G7 foreign ministers hit China reclamation

MANILA, Philippines – In a statement hailed by the Philippines, foreign ministers from the world's 7 most industrialized countries slammed China's artificial islands in the disputed South China Sea. 

Foreign ministers from the Group of Seven, or G7, also called for a binding Code of Conduct in the South China Sea. 

At the same time, they backed the Association of Southeast Asian Nations (ASEAN) Declaration on the Conduct of Parties in the South China Sea, a non-binding document signed in 2002 to counter provocative actions in the disputed waters. 

"We continue to observe the situation in the East and South China Seas and are concerned by any unilateral actions, such as large-scale land reclamation, which change the status quo and increase tensions," the G7 foreign ministers said in a statement Wednesday, April 15. 

They said: "We strongly oppose any attempt to assert territorial or maritime claims through the use of intimidation, coercion, or force. We call on all states to pursue the peaceful management or settlement of maritime disputes in accordance with international law, including through internationally recognized legal dispute settlement mechanisms, and to fully implement any decisions rendered by the relevant courts and tribunals which are binding on them."

"We underline the importance of coastal states refraining from unilateral actions that cause permanent physical change to the marine environment in areas pending final delimitation," the foreign ministers added.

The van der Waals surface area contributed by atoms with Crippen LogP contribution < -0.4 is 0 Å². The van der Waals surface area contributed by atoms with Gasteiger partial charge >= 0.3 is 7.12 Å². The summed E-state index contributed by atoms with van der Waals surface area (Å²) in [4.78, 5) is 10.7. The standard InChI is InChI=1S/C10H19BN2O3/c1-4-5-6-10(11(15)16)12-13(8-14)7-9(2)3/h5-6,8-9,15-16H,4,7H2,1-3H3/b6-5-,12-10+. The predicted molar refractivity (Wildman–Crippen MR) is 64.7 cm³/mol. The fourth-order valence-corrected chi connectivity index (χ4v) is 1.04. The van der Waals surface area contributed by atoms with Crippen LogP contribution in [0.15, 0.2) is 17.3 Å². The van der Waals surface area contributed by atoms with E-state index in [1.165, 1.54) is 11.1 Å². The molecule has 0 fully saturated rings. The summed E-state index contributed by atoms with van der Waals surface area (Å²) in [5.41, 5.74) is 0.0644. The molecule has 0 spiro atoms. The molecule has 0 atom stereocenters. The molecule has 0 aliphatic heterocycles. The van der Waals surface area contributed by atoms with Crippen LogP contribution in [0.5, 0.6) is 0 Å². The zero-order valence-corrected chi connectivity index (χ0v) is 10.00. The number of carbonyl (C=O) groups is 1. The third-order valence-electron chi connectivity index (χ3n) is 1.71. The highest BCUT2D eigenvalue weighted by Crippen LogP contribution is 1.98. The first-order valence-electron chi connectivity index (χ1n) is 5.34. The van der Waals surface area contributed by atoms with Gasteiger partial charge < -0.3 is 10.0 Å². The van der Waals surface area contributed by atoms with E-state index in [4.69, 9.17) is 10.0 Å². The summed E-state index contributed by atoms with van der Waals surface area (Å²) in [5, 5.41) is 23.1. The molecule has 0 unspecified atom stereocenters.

The declaration was signed by foreign ministers from Canada, France, Germany, Italy, Japan, the United Kingdom, and the United States, as well as the High Representative of the European Union.

Philippines welcomes declaration

In the 6-page statement that tackled various maritime security issues, the G7 foreign ministers referred to the reclamation activities conducted by China in the contested South China Sea. 

The Philippines claims parts of these waters as the West Philippine Sea. 

Manila is pursuing a case before an arbitral tribunal at the Permanent Court of Arbitration to assert its ownership. Beijing has rejected the case, which means it is unlikely to heed the arbitral tribunal's ruling that is expected in 2016.

While the Philippines waits for this ruling, China has conducted reclamation activities in the South China Sea. The Philippines accuses China of building these artificial islands to change the status quo in the disputed waters, and to jeopardize the Philippines' case. (READ: China reclamation meant to 'define' 9-dash line – PH)

Urging countries to voice their concern about China's activities, the Philippines says China's artificial islands have destroyed around 300 acres of coral reefs.

The Philippines' Department of Foreign Affairs (DFA) on Thursday evening, April 16, welcomed the G7 foreign ministers' declaration on China's activities.

The DFA said it "underlines the international community’s commitment to uphold the principles of international law, in particular the 1982 United Convention on the Law of the Sea (UNCLOS), which underpin the stable maritime code that serves our common interests."

"The Philippines reiterates its call for a stop to unilateral actions that violate the 2002 ASEAN-China Declaration on the Conduct of Parties in the South China Sea and international law. Such actions undermine efforts to pursue the peaceful, rules-based resolution of the disputes in the South China Sea and to promote regional stability," the DFA said. – Rappler.com 

Paterno R. Esmaquel II

Paterno R. Esmaquel II is a senior reporter leading Rappler’s coverage of religion and foreign affairs. He finished MA Journalism in Ateneo and MSc Asian Studies (Religions in Plural Societies) at RSIS, Singapore. For story ideas or feedback, email him at pat.esmaquel@rappler.com.

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